In times like these, when violence seems to be increasing and schools do not seem safe, how do I teach my children that it is OK to live and not be afraid? -- Mother Needs Answers, Denver

DEAR MOTHER NEEDS ANSWERS: You are right to be concerned. What the most recent shooting in Parkland, Florida, proves is that this horrific type of mass murder can occur anywhere. The good news, if you can call it that, is that many of the students from Marjory Stoneman Douglas High School have organized and are making their voices heard to lawmakers, both locally and nationally. They have become activists against gun violence in schools and are trying to force lawmakers to revisit the legal status of semiautomatic weapons.

Encourage your son to have a voice as well. He can write to your representatives in the state legislature, to the U.S. House of Representatives and Senate, and to the president of the United States to express his concerns. Becoming active in the struggle can be empowering. He can advocate ways that his own school can become safer. Encourage your son to speak about his fears and desires for safety. This may help him to feel less afraid. If needed, you can also talk to the psychologist at his school to ask for mental health support.

DEAR HARRIETTE: My husband is English, and I am African-American. We have been married for three years and just had our first child. We come from different backgrounds and cultures, and we both want to inform our child about her cultures when she is older. Because we live in the United States and his family is in the United Kingdom, we don't get to see them much. Our daughter spends much more time with my side of the family. My husband has brought it up to me as a concern and I agree with him, but I don't know how to change things since his family is far away and it's not easy to visit as often as we would like. How can my husband and I teach my daughter about her cultures equally? -- Striking a Balance, Memphis, Tennessee

DEAR STRIKING A BALANCE: It is natural for a family to gravitate to one side more than the other. In your case, simple geography is the culprit. To ensure that your daughter learns about both sides of her family, you two can be mindful of telling stories. Your husband can share stories about his childhood and anything he remembers about his family. You can Skype or FaceTime with the British relatives as well. Just because you aren't in the same country does not mean that you cannot communicate. It will take effort. Work together to make time for everyone.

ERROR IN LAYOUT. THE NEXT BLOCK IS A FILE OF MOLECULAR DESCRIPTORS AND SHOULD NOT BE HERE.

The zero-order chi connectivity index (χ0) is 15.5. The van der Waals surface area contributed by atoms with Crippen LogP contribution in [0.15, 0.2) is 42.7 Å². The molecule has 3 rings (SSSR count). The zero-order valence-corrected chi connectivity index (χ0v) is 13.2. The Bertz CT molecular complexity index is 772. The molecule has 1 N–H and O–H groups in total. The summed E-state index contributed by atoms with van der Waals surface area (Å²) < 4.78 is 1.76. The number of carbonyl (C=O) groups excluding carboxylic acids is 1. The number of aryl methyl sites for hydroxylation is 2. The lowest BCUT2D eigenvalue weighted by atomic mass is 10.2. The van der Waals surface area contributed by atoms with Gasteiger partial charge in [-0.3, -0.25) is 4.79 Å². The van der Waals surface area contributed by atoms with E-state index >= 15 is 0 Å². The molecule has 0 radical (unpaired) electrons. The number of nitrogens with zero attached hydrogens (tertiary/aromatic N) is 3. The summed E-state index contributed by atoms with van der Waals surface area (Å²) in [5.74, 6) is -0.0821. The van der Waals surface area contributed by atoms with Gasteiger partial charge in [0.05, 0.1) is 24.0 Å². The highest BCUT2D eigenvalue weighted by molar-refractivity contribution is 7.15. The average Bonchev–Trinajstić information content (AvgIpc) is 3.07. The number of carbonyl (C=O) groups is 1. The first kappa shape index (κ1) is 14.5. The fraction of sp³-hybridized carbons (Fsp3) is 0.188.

DEAR HARRIETTE: My fiance and I just got engaged, and we are excited about our wedding. Unfortunately, I misplaced my engagement ring. I looked for it for weeks, but I finally told my fiance that I lost it. He understood and we replaced the ring, but I still have the guilt of losing the first one. I find myself reassuring him that I won't lose the ring again, but I want to stop doing that. My fiance hasn't shown any resentment, but I think I am punishing myself because of my mistake. I'm afraid it will come up in a future disagreement and he'll hold it against me. Is there a way to prevent him from using the lost engagement ring against me? Should I just get over this? -- Lost Engagement Ring, Jacksonville, Florida

DEAR LOST ENGAGEMENT RING: It is understandable that you would feel guilty for having lost the initial ring, but what you are doing now is detrimental to the health of your relationship. If you keep dwelling on the lost ring rather than forgiving yourself and moving forward, it will remain a thorn in your side. Your fiance has let it go. Stop talking about it. Stop thinking about it. Focus on the present and the future life that you are building together.

You cannot prevent your fiance from bringing up the ring in some future hypothetical argument, but you actually increase the chances of that happening if the loss remains top of mind for you. Move on.

Harriette Cole is a lifestylist and founder of DREAMLEAPERS, an initiative to help people access and activate their dreams. You can send questions to askharriette@harriettecole.com or c/o Andrews McMeel Syndication, 1130 Walnut St., Kansas City, MO 64106